Feeding Ourselves with Local Grains

Jack.Lazor.Early.RiserDownload an excerpt of The Organic Grain Grower by Jack Lazor and get 35% off the cover price below.

Did you know that the yogurt you get from Butterworks Farm is made entirely with milk from their own herd of cattle? And did you know that they feed those cows year round with grass and grain from their own land? How about their butter… or their cornmeal… or their oats, or their various flours… or their flax oil? All are from their own land.

Like you, we care a whole lot about where our food comes from – and Jack and Anne at Butterworks Farm can point to the fields that feed their farm… and your family.

This sort of single-source organic operation is only possible because of Jack’s passion for growing grain. For over 35 years, he’s been learning from the previous generation, experimenting on his own, actively engaging with his peers, and passing the traditions on. He is widely regarded as a leader in the movement for growing grains in cold climates.

The Organic Grain Grower

Use the code CGP35 for a 35% discount at Chelsea Green$45.00 $29.25

Now he’s put all of that wisdom into a book… one that will become standard reading for organic farmers in the Northeast and beyond.

You can get a copy at your local book store or online at Amazon, but we’ve been able to arrange something special for the Farmers To You community.

If you buy direct from Chelsea Green, the publisher (always a good way to go as they take the greatest financial risk in our new media age…) you can get 35% off the cover price.

The publisher has also given us permission to offer a download of the introduction and first chapter. In the excerpt Jack chronicles grain growing in New England from pre-colonial days through to the (re)awakening of the organic food moment (who knew that Maypo cereal was originally made and sourced in Vermont?) and shares his own story of beginning to grow grains.

Here’s a sample:

Anne and I began our farming careers as back to-the-land homesteaders on a small farm in Irasburg, Vermont, in May 1975. We were equipped with a lot of idealism and a truckload of old farm antiques we had brought with us from Wisconsin.

My first project was to trial six different varieties of heirloom flint corn that I had obtained from the USDA seed bank. (I found out all about how much raccoons like flint corn that first summer.) Anne and I took many trips to the Eastern Townships of Québec that first summer together in northern Vermont, and we were surprised to see so many fields of golden ripening grain during our travels. In August, there were combines everywhere harvesting the oats and barley. The fact that all of this grain was growing quite well only ten miles away across the border was all the proof I needed that I could do this on my side of the border, too.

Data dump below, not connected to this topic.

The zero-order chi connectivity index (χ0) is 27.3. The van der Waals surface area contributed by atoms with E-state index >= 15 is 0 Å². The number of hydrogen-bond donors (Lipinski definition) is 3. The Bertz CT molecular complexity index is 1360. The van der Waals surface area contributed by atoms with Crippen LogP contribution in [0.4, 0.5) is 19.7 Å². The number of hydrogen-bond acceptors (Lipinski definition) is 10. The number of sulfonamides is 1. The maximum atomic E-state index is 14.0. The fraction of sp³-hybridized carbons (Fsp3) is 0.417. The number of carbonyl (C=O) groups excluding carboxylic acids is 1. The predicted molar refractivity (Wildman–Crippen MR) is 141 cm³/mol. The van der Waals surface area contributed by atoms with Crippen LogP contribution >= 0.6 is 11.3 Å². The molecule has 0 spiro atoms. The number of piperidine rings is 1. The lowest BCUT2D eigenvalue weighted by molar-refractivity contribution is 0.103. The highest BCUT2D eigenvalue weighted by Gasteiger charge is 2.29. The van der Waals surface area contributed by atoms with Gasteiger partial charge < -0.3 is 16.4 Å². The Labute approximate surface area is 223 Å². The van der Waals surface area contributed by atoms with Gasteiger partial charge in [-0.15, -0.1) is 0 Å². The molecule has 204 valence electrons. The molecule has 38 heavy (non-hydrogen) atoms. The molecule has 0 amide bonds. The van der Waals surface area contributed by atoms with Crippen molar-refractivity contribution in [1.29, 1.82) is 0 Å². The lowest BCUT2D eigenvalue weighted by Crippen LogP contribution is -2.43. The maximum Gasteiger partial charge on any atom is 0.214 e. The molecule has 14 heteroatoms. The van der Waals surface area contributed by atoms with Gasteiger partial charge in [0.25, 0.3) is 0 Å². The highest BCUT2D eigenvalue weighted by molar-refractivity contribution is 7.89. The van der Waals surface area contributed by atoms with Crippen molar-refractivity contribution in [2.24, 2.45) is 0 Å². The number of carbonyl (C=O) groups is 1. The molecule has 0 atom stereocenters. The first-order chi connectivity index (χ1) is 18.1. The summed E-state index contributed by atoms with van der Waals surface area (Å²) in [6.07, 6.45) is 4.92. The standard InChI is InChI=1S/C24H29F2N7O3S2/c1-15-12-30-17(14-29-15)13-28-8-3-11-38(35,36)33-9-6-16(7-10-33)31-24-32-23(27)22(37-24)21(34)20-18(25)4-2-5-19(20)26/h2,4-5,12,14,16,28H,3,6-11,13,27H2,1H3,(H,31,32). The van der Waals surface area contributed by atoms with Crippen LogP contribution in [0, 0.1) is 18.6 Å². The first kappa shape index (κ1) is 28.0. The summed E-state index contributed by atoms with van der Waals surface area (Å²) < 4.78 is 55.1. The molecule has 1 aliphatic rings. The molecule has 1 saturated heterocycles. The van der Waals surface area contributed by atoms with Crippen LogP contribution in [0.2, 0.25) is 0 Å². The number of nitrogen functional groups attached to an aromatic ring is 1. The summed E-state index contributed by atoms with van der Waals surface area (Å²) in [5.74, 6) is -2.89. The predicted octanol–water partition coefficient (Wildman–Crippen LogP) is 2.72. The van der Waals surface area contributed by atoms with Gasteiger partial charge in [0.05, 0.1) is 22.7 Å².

And so we bought our first sixty acres in Westfield, Vermont, in 1976 and grew our first six acres of wheat, corn, and barley in 1977. Planting was done with an antique $25 horse-drawn wooden grain drill pulled by a 1954 John Deere 40 tractor, and we bought a six-foot John Deere grain binder (reaper) and a Dion threshing machine in Coaticook, Québec, for $250. We spent most of the month of July readying the reaper for the upcoming harvest and procuring new canvases from the Amish in Ohio. We ended up buying a second grain binder from Doug MacKinnon of Barnston, Québec, for extra parts. (Doug had used this machine well into the 1960s to reap his and his neighbors’ oats.) Beginner’s luck was with us, and we successfully reaped and stooked all six acres of our wheat and barley. We powered the stationary thresher with a sixty-foot endless flat belt attached to the belt pulley of our old Super M Farmall tractor.

Five or six old-timers from our area provided us with lots of help, support, and good advice, and the general consensus was that field-cured grain reaped, stooked, and threshed was far superior in taste and color to its modern counterpart direct cut with a modern combine. The old guys were right—our wheat was quite dry and golden-red in color. Another neighbor, Milton Hammond of Newport Center, let us use his small grain cleaner and buhr mill grinder to make whole wheat flour for our first loaf of homegrown whole wheat bread.

We thought that we had arrived, but little did we realize that our grain-growing adventure had just begun.

We’re so proud to partner with people like Jack and Anne – pioneers who are rooted in the past while forging the future of farming and food production. It’s an honor to bring you their bounty each week.

Download the full excerpt

Use the code CGP35 for a 35% discount on the hardcover edition at Chelsea Green$45.00 $29.25



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